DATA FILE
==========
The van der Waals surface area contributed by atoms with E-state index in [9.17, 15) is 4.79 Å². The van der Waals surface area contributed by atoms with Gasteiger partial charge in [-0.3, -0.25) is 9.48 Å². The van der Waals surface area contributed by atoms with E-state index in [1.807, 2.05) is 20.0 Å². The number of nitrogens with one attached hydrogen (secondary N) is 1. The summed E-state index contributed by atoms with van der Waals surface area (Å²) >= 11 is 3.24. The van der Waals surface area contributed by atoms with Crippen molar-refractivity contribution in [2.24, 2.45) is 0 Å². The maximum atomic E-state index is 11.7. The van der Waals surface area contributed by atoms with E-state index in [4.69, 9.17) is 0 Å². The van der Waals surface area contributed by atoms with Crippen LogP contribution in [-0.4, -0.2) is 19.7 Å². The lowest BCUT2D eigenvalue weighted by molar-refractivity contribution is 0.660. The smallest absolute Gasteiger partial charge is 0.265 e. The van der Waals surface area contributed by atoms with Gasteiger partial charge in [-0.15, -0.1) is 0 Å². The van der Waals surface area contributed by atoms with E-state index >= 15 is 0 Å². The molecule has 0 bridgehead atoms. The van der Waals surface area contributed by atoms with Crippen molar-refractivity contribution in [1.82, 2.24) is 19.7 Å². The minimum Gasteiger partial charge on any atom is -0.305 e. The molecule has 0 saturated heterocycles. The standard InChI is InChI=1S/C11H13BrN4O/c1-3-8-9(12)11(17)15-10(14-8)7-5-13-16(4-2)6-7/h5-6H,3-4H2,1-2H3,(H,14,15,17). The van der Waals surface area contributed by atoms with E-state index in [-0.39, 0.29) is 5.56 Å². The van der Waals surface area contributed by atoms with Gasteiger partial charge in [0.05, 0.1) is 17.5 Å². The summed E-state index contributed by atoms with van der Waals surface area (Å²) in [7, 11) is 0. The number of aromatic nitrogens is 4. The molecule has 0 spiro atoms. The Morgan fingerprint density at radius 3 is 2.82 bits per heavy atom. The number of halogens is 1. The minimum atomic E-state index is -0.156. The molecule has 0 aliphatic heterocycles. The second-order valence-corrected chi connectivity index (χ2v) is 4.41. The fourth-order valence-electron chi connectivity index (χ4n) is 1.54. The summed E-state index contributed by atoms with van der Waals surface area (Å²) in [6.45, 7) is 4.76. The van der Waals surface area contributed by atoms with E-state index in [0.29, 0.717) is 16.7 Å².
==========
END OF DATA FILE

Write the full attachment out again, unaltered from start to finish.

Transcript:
The van der Waals surface area contributed by atoms with E-state index in [9.17, 15) is 4.79 Å². The van der Waals surface area contributed by atoms with Gasteiger partial charge in [-0.3, -0.25) is 9.48 Å². The van der Waals surface area contributed by atoms with E-state index in [1.807, 2.05) is 20.0 Å². The number of nitrogens with one attached hydrogen (secondary N) is 1. The summed E-state index contributed by atoms with van der Waals surface area (Å²) >= 11 is 3.24. The van der Waals surface area contributed by atoms with Crippen molar-refractivity contribution in [2.24, 2.45) is 0 Å². The maximum atomic E-state index is 11.7. The van der Waals surface area contributed by atoms with E-state index in [4.69, 9.17) is 0 Å². The van der Waals surface area contributed by atoms with Crippen LogP contribution in [-0.4, -0.2) is 19.7 Å². The lowest BCUT2D eigenvalue weighted by molar-refractivity contribution is 0.660. The smallest absolute Gasteiger partial charge is 0.265 e. The van der Waals surface area contributed by atoms with Gasteiger partial charge in [-0.15, -0.1) is 0 Å². The van der Waals surface area contributed by atoms with E-state index >= 15 is 0 Å². The molecule has 0 bridgehead atoms. The van der Waals surface area contributed by atoms with Crippen molar-refractivity contribution in [1.82, 2.24) is 19.7 Å². The minimum Gasteiger partial charge on any atom is -0.305 e. The molecule has 0 saturated heterocycles. The standard InChI is InChI=1S/C11H13BrN4O/c1-3-8-9(12)11(17)15-10(14-8)7-5-13-16(4-2)6-7/h5-6H,3-4H2,1-2H3,(H,14,15,17). The van der Waals surface area contributed by atoms with E-state index in [-0.39, 0.29) is 5.56 Å². The van der Waals surface area contributed by atoms with Gasteiger partial charge in [0.05, 0.1) is 17.5 Å². The summed E-state index contributed by atoms with van der Waals surface area (Å²) in [7, 11) is 0. The number of aromatic nitrogens is 4. The molecule has 0 spiro atoms. The Morgan fingerprint density at radius 3 is 2.82 bits per heavy atom. The number of halogens is 1. The minimum atomic E-state index is -0.156. The molecule has 0 aliphatic heterocycles. The second-order valence-corrected chi connectivity index (χ2v) is 4.41. The fourth-order valence-electron chi connectivity index (χ4n) is 1.54. The summed E-state index contributed by atoms with van der Waals surface area (Å²) in [6.45, 7) is 4.76. The van der Waals surface area contributed by atoms with E-state index in [0.29, 0.717) is 16.7 Å².